In Japan, the art exhibition that we organized in 2013 at Nikko Toshogu Shrine as a part of our contribution to the reconstruction from the Great East Japan Earthquake was highly appreciated by the Shrine. Since then, we have taken on many projects in collaboration with the Shrine. They include the art exhibition, co-sponsored by Nikko Toshogu Shrine, as a part of the 400th anniversary celebrations of passing-away of Lord Tokugawa Ieyasu, in 2015, the joint project for the 400th anniversary of the Shrine’s inauguration in 2016, and the co-sponsoring of the art exhibition to celebrate the completion of the major restoration of the “Yomeimon Gate” of the Shrine in July 2017.

Artists donated many pieces of art works to Nikko Toshogu Shrine through these exhibitions. But under its policy of effectively utilizing the donations and returning the benefits to local people, the Shrine initiated a project at the start of 2017 to lend out those artworks permanently to primary and secondary schools, public facilities and welfare institutions in the community.

I offer my thanks to the Japanese artists who have given us their cooperation and support in our past endeavours.

I will close my remarks by asking for your continued support and cooperation, because we wish to continue to introduce the art works by the Japanese artists both in Japan and abroad, through the art exhibitions and the publication of the magazine “bun-ten.”

Greetings and Gallery talk

Mr. Hidetaka Hashimoto,

How do you do? I’m Hashimoto of the “Ibaraki-Minami Ryoma Society.”

For generations, my family members were chief retainers of the Hosokawa Clan, and they collected writings such as these during my great-grandfather’s time. Between my brothers, I inherited all the calligraphic works and am lending them out to educational organisations.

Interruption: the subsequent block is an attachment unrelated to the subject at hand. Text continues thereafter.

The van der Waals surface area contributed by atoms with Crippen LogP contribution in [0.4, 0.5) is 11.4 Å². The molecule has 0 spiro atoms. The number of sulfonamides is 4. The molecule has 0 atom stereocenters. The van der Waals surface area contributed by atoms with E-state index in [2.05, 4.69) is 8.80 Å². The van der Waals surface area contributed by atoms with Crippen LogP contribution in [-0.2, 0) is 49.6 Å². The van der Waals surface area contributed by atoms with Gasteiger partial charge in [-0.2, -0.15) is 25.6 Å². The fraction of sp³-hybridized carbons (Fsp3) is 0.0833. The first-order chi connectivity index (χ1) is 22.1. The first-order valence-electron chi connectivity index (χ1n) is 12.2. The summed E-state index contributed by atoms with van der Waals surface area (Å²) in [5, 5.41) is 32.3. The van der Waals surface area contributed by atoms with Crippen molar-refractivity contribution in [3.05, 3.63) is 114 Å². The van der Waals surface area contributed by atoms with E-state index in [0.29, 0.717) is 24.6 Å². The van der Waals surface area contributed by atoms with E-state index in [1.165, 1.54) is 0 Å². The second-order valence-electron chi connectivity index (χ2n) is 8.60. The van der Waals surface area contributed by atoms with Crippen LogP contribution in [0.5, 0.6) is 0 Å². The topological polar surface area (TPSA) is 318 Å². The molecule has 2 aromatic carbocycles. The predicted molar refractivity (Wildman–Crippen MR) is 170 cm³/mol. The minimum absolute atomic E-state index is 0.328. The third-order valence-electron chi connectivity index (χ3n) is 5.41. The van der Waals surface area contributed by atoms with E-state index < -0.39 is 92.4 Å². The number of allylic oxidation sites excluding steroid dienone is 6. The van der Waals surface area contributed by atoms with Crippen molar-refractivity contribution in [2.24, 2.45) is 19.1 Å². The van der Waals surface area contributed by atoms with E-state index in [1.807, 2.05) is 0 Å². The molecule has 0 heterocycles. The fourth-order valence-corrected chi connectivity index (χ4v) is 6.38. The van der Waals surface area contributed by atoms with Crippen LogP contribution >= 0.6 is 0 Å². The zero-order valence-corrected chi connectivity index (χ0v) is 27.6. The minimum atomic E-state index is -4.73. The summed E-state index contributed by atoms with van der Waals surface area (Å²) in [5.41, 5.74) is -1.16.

Since experts present today can read what the writings say, I will spare you the explanation, but will talk about the historical aspects because this year marks the 150th year since the restoration of the imperial rule and next year is the 150th anniversary of the Meiji Restoration.

Vision and aspiration are lacking in all aspects of Japan today. To re-attain them, I hope we could feel them from the strengths of the writings by the imperial loyalists and look at the writings from the perspective, “it is not what they had done, but for what they had lived for.”

(After this greeting, Mr. Hashimoto took the participants around the galley, explaining about calligraphic works that he lent to us.)

General comment

Mr. Katsumoto Munakata, calligraphy critic

Saigo Takamori and Soejima Sokai were both exceptional calligraphers. What Chairman Hashimoto of the Ibaraki-Minami Ryoma Society had talked about was also at a professional level. Thank you very much indeed.

I felt that the exhibition combining the old writings and those of Heisei has made us feel the continual flow of 150 years. We tend to feel reverence and awe when we see the calligraphy by our predecessors in exhibit cases of art galleries and museums. However, thanks to the effort of WAC, we can see contemporary works and those by our predecessors who created the new Japan together at an easily accessible gallery in Kyobashi.

This is my honest feedback. Thank you very much.


 

 

Authentic calligraphy of pro-imperialists exhibited at the “Kore Arata Exhibition”